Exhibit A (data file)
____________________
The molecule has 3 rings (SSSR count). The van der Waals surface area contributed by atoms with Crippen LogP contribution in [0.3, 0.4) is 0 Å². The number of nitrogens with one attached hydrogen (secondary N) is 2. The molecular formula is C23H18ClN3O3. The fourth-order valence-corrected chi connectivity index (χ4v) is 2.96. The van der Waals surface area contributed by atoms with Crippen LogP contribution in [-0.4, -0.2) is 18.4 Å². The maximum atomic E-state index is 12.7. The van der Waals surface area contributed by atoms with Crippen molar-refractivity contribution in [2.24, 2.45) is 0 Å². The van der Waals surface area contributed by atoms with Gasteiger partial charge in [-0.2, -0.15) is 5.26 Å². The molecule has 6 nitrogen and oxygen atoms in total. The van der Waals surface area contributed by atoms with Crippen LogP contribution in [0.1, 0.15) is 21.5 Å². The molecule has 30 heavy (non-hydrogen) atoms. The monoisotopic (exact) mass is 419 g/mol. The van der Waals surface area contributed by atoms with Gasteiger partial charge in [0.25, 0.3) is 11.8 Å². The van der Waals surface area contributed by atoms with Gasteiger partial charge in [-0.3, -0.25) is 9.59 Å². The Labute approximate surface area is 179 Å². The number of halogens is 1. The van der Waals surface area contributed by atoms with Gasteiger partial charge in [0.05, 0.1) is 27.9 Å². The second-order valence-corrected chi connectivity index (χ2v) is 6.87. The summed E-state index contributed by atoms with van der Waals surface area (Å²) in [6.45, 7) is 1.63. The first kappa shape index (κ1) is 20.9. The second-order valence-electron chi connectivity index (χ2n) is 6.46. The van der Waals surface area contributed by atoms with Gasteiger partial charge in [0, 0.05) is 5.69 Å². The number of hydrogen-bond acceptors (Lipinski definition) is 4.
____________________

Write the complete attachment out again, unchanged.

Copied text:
The molecule has 3 rings (SSSR count). The van der Waals surface area contributed by atoms with Crippen LogP contribution in [0.3, 0.4) is 0 Å². The number of nitrogens with one attached hydrogen (secondary N) is 2. The molecular formula is C23H18ClN3O3. The fourth-order valence-corrected chi connectivity index (χ4v) is 2.96. The van der Waals surface area contributed by atoms with Crippen LogP contribution in [-0.4, -0.2) is 18.4 Å². The maximum atomic E-state index is 12.7. The van der Waals surface area contributed by atoms with Crippen molar-refractivity contribution in [2.24, 2.45) is 0 Å². The van der Waals surface area contributed by atoms with Gasteiger partial charge in [-0.2, -0.15) is 5.26 Å². The molecule has 6 nitrogen and oxygen atoms in total. The van der Waals surface area contributed by atoms with Crippen LogP contribution in [0.1, 0.15) is 21.5 Å². The molecule has 30 heavy (non-hydrogen) atoms. The monoisotopic (exact) mass is 419 g/mol. The van der Waals surface area contributed by atoms with Gasteiger partial charge in [0.25, 0.3) is 11.8 Å². The van der Waals surface area contributed by atoms with Gasteiger partial charge in [-0.3, -0.25) is 9.59 Å². The Labute approximate surface area is 179 Å². The number of halogens is 1. The van der Waals surface area contributed by atoms with Gasteiger partial charge in [0.05, 0.1) is 27.9 Å². The second-order valence-corrected chi connectivity index (χ2v) is 6.87. The summed E-state index contributed by atoms with van der Waals surface area (Å²) in [6.45, 7) is 1.63. The first kappa shape index (κ1) is 20.9. The second-order valence-electron chi connectivity index (χ2n) is 6.46. The van der Waals surface area contributed by atoms with Gasteiger partial charge in [0, 0.05) is 5.69 Å². The number of hydrogen-bond acceptors (Lipinski definition) is 4.